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CHILDHOOD IN EARLY MOGGILL (Bert Shield)


I do not remember my father, William Leonard SHIELD, so my recollections of childhood and youth centre around my mother Eva BEARD, the eldest child of Henry and Eva Beard. Born in 1883, in England, she came to Australia as a baby and was raised mainly in the Bald Hills area.

Widowed at 34 with 5 sons aged from two to ten years, with a small farm and a small quarterly allowance from her husband’s estate, my mother lead a perfectly heroic life. As Paterson said of the man from Snowy River, she was “hard and tough and wiry”. The house was old, large and with detached kitchen separated from the house proper by a “landing”. She worked systematically to maintain it and her family. The outside boiler, the wood stove, the Potts irons, the butter cooler and the meat safe etc.

Sunday morning was given over to Sunday School and Church service. She was Sunday School superintendent during most of my childhood. Our ministers and “local” preachers came from Bundamba and it suburbs. I remember Rev TEMPEST, PROUSE, HARRIS, ELLIOTT and HEATON.

Those were horse and buggy days until the arrival of the first cars and one ton trucks - Dodge, Overland, Rugby, Buick, Hudson, Cadillac, Ford and Chevrolet. I learned to drive on brother Will’s 1927 Chevrolet. I remember how, as primary school children, we ran to the fence, on the sound of an approaching car, to watch it drive past. At home, we watched the first mail planes, DH 86s, fly over on their journey from Archerfield to Longreach and Darwin.

The Moggill Primary School was always, in my time, a one teacher institution under Mr HARRISON, Mr MORRIS, Mr YOUNG and Mr GUYMER, in that order. I imagine rag hats, braces and bare feet were the order of the day. The school and the church were the only public buildings in Moggill.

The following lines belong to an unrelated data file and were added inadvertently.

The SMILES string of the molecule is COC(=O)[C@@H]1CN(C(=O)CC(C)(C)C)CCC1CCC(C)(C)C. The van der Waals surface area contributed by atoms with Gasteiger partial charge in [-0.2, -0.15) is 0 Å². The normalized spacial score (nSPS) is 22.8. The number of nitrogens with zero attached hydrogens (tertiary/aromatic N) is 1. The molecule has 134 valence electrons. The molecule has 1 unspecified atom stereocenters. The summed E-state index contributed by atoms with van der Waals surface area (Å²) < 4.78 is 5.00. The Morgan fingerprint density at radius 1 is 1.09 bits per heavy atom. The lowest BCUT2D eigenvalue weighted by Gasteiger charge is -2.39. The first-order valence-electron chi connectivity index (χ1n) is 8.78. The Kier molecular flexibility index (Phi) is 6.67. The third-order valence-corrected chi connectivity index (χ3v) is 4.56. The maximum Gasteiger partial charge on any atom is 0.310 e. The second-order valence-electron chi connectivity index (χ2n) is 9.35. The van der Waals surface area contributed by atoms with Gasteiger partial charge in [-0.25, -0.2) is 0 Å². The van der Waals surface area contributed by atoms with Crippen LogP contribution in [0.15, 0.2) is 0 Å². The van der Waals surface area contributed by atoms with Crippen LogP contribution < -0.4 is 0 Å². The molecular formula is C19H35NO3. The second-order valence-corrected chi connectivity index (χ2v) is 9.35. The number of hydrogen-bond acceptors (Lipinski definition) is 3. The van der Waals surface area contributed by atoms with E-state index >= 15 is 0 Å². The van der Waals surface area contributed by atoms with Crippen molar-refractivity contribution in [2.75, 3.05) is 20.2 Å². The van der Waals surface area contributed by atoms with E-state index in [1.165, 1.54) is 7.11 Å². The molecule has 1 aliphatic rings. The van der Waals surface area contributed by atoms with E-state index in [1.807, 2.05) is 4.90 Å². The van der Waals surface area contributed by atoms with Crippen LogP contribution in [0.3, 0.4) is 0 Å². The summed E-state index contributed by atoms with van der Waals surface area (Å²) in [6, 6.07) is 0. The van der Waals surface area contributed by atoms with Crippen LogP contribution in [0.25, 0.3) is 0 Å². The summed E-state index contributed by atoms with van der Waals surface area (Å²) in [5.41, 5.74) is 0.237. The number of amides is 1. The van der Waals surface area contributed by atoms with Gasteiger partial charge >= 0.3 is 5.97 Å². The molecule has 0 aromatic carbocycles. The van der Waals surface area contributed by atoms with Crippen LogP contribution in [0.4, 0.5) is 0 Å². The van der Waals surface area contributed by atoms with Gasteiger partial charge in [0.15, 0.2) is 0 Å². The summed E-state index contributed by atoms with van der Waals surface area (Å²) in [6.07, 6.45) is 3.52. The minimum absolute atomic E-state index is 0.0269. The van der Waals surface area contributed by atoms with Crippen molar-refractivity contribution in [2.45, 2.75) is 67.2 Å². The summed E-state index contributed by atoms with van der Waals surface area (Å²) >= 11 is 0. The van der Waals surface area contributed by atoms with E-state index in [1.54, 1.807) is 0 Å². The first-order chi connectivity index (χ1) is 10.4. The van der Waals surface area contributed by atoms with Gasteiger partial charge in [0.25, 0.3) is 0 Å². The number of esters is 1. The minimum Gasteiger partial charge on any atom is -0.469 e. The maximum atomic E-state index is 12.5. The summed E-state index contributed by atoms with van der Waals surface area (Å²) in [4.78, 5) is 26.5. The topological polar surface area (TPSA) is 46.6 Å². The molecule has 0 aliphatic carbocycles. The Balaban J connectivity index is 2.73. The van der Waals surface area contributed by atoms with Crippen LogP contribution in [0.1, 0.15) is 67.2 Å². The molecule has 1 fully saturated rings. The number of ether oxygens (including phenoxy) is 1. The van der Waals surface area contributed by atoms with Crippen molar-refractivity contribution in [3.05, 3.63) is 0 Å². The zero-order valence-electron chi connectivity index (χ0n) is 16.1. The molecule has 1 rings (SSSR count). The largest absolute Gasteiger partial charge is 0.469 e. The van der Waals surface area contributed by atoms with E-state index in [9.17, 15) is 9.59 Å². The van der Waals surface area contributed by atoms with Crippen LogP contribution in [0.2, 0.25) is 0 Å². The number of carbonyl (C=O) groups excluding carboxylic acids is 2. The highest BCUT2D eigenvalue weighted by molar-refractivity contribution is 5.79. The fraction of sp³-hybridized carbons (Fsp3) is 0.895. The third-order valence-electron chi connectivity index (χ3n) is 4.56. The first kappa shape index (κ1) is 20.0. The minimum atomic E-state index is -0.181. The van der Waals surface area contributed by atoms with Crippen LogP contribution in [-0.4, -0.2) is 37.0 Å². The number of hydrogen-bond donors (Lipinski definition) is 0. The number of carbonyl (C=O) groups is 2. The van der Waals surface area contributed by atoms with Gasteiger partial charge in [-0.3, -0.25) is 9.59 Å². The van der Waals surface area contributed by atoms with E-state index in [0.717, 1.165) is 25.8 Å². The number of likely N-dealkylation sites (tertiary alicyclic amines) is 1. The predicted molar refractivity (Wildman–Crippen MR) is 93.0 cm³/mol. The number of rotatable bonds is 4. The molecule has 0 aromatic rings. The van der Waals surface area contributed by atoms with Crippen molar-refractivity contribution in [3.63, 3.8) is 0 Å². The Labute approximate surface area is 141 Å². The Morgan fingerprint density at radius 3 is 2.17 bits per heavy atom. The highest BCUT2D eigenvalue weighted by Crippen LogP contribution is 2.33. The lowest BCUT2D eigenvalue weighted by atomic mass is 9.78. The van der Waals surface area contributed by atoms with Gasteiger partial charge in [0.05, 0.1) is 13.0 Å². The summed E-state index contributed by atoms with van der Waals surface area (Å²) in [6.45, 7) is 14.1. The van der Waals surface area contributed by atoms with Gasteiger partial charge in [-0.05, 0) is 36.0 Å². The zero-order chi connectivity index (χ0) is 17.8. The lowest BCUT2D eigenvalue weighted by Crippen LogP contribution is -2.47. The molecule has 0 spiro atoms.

I can recall the cricket played in ANSTEAD’s paddock, the tennis at “Kareellaa” fostered by Ted LATHER (whose favourite shot was a vicious top spin forehand), the pipe line trench dug with pick and shovel, the coming of the telephone (Mrs APLIN ran the exchange) and the advent of electricity.

I can recall, too, my departure at the age of twenty to begin a teaching career in the Bundaberg area, a career that took me over a very large part of the State. Of the three remaining ‘sons’, Will is in Caloundra, and Jim and I live active lives, in retirement in Mackay and the Sunnybank area respectively, choosing to live on at the sites of our last secondary schools.

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Moggill - History - Childhood in Early Moggill
This page created and maintained by Bruce Sugars
Last updated 16 January 1997
Copyright ? 1996 by B. Sugars

 

 

 

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